Demonstrators would have been all over the chief “like white on rice” had he not taken some action, according to Marcus Coleman, a community activist who founded Save OurSelves.

“It’s very strategic on his end,” Coleman said. “What he did was smart. I’m not going to cheer too loudly. This is in line with his job. We’ll see what comes from it.”

Despite the skepticism, the disciplinary and criminal actions against Burns, who is white, suggest that the ground has shifted since protests erupted around the country following the shooting death of a black man in Ferguson, Mo., in 2014 and more recently this month.

Police prosecutions rare

Criminal charges against officers are extremely rare. An AJC/Channel 2 Action News investigation last year found that no Georgia officer faced criminal prosecution in the 184 fatal police shootings between 2010 and 2015.

The first sign of change came in January when a DeKalb County grand jury indicted a DeKalb police officer for shooting a naked, unarmed and mentally ill veteran named Anthony Hill.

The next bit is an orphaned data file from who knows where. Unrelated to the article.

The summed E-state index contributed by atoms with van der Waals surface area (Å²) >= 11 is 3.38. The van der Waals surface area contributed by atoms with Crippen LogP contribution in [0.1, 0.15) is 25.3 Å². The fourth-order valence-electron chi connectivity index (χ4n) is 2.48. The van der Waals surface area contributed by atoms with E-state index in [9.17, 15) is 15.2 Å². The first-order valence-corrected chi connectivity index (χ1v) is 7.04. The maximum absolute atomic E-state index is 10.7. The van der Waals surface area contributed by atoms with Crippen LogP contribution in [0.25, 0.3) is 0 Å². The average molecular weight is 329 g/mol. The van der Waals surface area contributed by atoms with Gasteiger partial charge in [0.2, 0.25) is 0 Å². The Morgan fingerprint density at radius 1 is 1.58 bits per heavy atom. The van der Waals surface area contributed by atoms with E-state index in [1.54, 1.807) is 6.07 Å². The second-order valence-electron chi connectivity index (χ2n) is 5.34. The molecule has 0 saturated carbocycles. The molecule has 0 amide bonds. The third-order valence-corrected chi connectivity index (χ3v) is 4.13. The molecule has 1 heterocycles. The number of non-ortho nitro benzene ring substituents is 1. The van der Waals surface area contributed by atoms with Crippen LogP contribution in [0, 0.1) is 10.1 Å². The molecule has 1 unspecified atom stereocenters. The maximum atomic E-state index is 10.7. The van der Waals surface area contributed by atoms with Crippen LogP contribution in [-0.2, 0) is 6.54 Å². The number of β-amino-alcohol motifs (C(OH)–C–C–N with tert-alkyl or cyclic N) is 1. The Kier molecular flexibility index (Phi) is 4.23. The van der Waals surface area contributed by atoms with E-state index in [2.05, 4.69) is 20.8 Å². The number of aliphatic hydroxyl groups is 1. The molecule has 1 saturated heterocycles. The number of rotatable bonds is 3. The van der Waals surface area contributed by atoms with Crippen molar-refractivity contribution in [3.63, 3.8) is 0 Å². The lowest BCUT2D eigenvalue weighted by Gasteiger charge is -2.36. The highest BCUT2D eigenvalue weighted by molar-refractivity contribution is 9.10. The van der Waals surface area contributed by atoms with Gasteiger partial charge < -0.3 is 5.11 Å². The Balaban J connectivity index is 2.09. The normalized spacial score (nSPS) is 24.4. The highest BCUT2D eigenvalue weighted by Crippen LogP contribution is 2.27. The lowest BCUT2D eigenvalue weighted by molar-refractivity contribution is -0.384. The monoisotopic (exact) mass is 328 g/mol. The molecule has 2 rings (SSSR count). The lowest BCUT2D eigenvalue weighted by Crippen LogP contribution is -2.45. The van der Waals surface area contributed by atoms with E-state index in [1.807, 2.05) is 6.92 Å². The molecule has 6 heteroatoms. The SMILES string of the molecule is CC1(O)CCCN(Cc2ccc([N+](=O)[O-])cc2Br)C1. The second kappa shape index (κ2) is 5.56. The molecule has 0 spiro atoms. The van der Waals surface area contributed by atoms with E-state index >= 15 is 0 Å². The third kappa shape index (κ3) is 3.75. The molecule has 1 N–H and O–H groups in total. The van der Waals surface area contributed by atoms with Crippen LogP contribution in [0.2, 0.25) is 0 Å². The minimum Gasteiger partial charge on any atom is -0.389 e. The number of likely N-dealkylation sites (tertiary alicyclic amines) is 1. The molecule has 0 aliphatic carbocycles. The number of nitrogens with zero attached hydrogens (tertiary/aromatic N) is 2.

In that case, however, DeKalb District Attorney Robert James did not charge the officer before the grand jury met to consider an indictment against him.

Howard’s move to charge Burns before seeking an indictment is unprecedented in Georgia — and even for him.

Last year, Howard resisted calls to charge a former Union City police officer with murder before he presented the case to a grand jury in August. Howard brought the case against Luther Lewis after the AJC and Channel 2 uncovered damaging new evidence that undercut the officer’s story of why he shot an unarmed black teen during an arrest in 2011.

Grand jurors declined to indict the officer, reaching the same conclusion an earlier grand jury in 2012. In both instances, the officer testified on his own behalf, utilizing a unique Georgia law that allowed officers to deliver statements to grand jurors that could not be cross-examined.